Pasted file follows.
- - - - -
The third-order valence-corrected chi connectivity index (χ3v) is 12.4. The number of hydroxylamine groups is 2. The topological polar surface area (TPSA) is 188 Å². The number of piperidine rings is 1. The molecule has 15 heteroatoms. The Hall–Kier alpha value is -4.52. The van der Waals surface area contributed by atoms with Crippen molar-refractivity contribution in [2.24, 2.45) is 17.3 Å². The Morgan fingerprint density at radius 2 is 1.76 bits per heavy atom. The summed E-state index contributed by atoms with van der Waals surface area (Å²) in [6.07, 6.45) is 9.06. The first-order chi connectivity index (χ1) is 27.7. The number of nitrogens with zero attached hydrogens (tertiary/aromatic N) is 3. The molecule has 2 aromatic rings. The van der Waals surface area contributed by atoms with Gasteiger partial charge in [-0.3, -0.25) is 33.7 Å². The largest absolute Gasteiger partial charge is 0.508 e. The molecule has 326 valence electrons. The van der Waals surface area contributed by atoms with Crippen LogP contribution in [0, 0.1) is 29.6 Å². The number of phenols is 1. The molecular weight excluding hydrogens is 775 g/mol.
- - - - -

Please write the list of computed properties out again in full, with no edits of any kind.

The third-order valence-corrected chi connectivity index (χ3v) is 12.4. The number of hydroxylamine groups is 2. The topological polar surface area (TPSA) is 188 Å². The number of piperidine rings is 1. The molecule has 15 heteroatoms. The Hall–Kier alpha value is -4.52. The van der Waals surface area contributed by atoms with Crippen molar-refractivity contribution in [2.24, 2.45) is 17.3 Å². The Morgan fingerprint density at radius 2 is 1.76 bits per heavy atom. The summed E-state index contributed by atoms with van der Waals surface area (Å²) in [6.07, 6.45) is 9.06. The first-order chi connectivity index (χ1) is 27.7. The number of nitrogens with zero attached hydrogens (tertiary/aromatic N) is 3. The molecule has 2 aromatic rings. The van der Waals surface area contributed by atoms with Gasteiger partial charge in [-0.3, -0.25) is 33.7 Å². The largest absolute Gasteiger partial charge is 0.508 e. The molecule has 326 valence electrons. The van der Waals surface area contributed by atoms with Crippen LogP contribution in [0, 0.1) is 29.6 Å². The number of phenols is 1. The molecular weight excluding hydrogens is 775 g/mol.